Kulture Vulturez: Wearing many creative hats, which outlet, from songwriting to acting to other endeavors, identifies with you the best or is the most meaningful to you?

Barney Bones: Well, it’s hard to say which thing fits me the best, because I feel like I gravitate towards one or the other for a specific reason. Acting allows me to dive into myself and use my body and voice as a medium, which is interesting.

Songwriting probably comes the most natural to me, out of habit. I’ve been writing raps since I was 9 so I don’t really think twice about that. There are new challenges which present themselves, within that, like making pop ideas from different perspectives, I guess, that sort of keeps shit interesting.

Kulture Vulturez: Musically, for those who are unaware, what have been some of your most highlighted moments in your career to you?

Barney Bones: Let’s see. I got to go on tour with 88rising, but at the time I was playing the role of DJ, y’know, I wasn’t tripping though, because it was either that or be a broke songwriter. I got to go all over the US, Europe and Australia off of that gig, which was cool. Also got my first gold plaque with them, which was cool too.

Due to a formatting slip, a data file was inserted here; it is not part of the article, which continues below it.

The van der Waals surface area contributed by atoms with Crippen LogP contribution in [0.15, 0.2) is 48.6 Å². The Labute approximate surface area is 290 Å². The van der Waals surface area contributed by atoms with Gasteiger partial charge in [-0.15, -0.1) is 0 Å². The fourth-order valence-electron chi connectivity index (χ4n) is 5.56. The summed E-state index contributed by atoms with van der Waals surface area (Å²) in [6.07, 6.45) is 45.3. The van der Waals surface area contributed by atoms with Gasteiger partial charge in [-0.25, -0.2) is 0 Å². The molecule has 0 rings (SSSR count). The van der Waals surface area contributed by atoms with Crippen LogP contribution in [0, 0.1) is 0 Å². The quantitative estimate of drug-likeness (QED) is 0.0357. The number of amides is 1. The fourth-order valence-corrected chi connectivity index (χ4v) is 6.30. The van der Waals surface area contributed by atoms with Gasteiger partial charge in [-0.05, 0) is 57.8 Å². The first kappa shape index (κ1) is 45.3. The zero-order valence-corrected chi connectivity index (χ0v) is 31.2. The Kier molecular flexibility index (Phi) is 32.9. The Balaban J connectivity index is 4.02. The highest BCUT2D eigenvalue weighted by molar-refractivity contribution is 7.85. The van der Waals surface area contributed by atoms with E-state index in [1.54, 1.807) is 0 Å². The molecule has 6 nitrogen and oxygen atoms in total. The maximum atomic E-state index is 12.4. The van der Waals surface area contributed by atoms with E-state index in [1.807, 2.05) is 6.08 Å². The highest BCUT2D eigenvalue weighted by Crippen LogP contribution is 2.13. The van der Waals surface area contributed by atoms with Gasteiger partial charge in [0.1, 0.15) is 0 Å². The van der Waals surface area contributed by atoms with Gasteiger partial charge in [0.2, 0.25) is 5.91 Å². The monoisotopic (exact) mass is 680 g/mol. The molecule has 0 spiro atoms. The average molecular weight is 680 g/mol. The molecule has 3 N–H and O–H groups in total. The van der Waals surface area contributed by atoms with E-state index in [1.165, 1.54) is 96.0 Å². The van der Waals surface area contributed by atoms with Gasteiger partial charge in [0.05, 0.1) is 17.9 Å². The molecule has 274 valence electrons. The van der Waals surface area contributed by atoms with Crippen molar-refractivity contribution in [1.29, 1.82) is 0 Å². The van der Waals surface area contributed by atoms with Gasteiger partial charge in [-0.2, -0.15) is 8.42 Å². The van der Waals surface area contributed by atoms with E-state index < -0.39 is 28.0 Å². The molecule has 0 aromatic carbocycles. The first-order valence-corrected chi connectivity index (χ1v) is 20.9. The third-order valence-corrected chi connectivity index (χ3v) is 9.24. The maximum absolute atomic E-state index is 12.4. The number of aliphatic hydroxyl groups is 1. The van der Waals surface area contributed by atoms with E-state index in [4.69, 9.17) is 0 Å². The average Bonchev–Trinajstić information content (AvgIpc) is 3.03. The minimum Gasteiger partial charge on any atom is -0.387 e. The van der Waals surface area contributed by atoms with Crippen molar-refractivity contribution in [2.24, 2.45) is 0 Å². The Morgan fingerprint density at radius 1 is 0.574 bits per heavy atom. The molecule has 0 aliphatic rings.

Wrote on a song for a Marvel movie, which was lit, ‘cause I wrote it in my kitchen during the pandemic. I was able to write on a GRAMMY-nominated album last year, which was inspiring, but I’m more so looking towards the future. Less songwriting for others and more of building my own world, which will be the ultimate highlight.

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Barney Bones – Lifeline (Official Music Video) [Payday Records]

Kulture Vulturez: Can you break down the backstory on your latest single “Lifeline”?

Barney Bones: “Lifeline” is really funny, because it’s sort of this retrospective on love, I guess. In like, 2018/2019 when I was hopping off of tour and coming back into the city, one of the homies, Briggs, used to DJ this hip-hop night at this bar called Tenants of the Trees in Silverlake. All the homies were constantly in there, it was always crowded with swarms of people, it felt like a snake’s pit.

I would drink to stick around, and at the height of my drunkenness, every night, I ended up scrolling through my phone, looking for someone to ease the burdens the liquor brought with it back to the surface. Which in a way, reminded me of “Who Wants to Be a Millionaire,” I used to watch that show while waiting for my mom to pick me up when I was little. The idea is that when one of the contestants got stuck on a question they couldn’t answer, they would use one of their lifelines to get out of trouble. I wrote it with that in mind.

Kulture Vulturez: Following this release, is there anything upcoming or you have in store that should be on the lookout for?

Barney Bones: I’m dropping an EP in April, called Escapism. It’s my first official album, so I’m hella excited. I’m also working on a music video with the homie Duckwrth for the project, which should come out around the same time.

For More, follow Barney Bones:

Instagram | Spotify | Twitter